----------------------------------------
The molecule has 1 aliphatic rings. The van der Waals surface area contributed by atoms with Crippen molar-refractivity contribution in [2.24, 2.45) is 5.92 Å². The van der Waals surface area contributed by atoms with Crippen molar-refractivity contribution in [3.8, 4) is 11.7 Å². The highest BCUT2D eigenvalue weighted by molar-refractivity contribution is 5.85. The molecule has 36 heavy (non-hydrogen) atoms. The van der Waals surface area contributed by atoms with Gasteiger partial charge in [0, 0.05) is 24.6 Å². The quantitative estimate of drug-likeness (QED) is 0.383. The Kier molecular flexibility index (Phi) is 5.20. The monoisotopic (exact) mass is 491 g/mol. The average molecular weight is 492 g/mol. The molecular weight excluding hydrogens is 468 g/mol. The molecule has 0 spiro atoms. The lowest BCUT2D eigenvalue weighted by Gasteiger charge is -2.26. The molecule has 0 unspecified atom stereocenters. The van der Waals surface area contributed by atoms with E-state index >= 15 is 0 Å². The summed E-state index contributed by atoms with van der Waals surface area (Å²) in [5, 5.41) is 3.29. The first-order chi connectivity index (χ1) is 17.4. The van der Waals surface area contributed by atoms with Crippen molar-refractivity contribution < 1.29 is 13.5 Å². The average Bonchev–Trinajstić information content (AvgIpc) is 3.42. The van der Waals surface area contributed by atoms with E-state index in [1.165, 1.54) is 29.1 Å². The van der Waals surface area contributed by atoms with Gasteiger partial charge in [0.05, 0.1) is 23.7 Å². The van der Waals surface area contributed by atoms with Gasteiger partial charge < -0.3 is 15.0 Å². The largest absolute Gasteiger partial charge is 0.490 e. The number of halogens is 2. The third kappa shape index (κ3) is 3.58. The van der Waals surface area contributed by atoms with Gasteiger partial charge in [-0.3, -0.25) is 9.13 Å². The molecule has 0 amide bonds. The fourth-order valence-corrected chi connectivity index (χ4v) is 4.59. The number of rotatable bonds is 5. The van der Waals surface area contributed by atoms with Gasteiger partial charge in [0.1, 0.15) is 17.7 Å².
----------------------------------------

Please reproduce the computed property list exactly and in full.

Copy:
The molecule has 1 aliphatic rings. The van der Waals surface area contributed by atoms with Crippen molar-refractivity contribution in [2.24, 2.45) is 5.92 Å². The van der Waals surface area contributed by atoms with Crippen molar-refractivity contribution in [3.8, 4) is 11.7 Å². The highest BCUT2D eigenvalue weighted by molar-refractivity contribution is 5.85. The molecule has 36 heavy (non-hydrogen) atoms. The van der Waals surface area contributed by atoms with Gasteiger partial charge in [0, 0.05) is 24.6 Å². The quantitative estimate of drug-likeness (QED) is 0.383. The Kier molecular flexibility index (Phi) is 5.20. The monoisotopic (exact) mass is 491 g/mol. The average molecular weight is 492 g/mol. The molecular weight excluding hydrogens is 468 g/mol. The molecule has 0 spiro atoms. The lowest BCUT2D eigenvalue weighted by Gasteiger charge is -2.26. The molecule has 0 unspecified atom stereocenters. The van der Waals surface area contributed by atoms with E-state index >= 15 is 0 Å². The summed E-state index contributed by atoms with van der Waals surface area (Å²) in [5, 5.41) is 3.29. The first-order chi connectivity index (χ1) is 17.4. The van der Waals surface area contributed by atoms with Crippen molar-refractivity contribution < 1.29 is 13.5 Å². The average Bonchev–Trinajstić information content (AvgIpc) is 3.42. The van der Waals surface area contributed by atoms with E-state index in [1.165, 1.54) is 29.1 Å². The van der Waals surface area contributed by atoms with Gasteiger partial charge in [0.05, 0.1) is 23.7 Å². The van der Waals surface area contributed by atoms with Gasteiger partial charge < -0.3 is 15.0 Å². The largest absolute Gasteiger partial charge is 0.490 e. The number of halogens is 2. The third kappa shape index (κ3) is 3.58. The van der Waals surface area contributed by atoms with Gasteiger partial charge in [-0.3, -0.25) is 9.13 Å². The molecule has 0 amide bonds. The fourth-order valence-corrected chi connectivity index (χ4v) is 4.59. The number of rotatable bonds is 5. The van der Waals surface area contributed by atoms with Gasteiger partial charge in [0.1, 0.15) is 17.7 Å².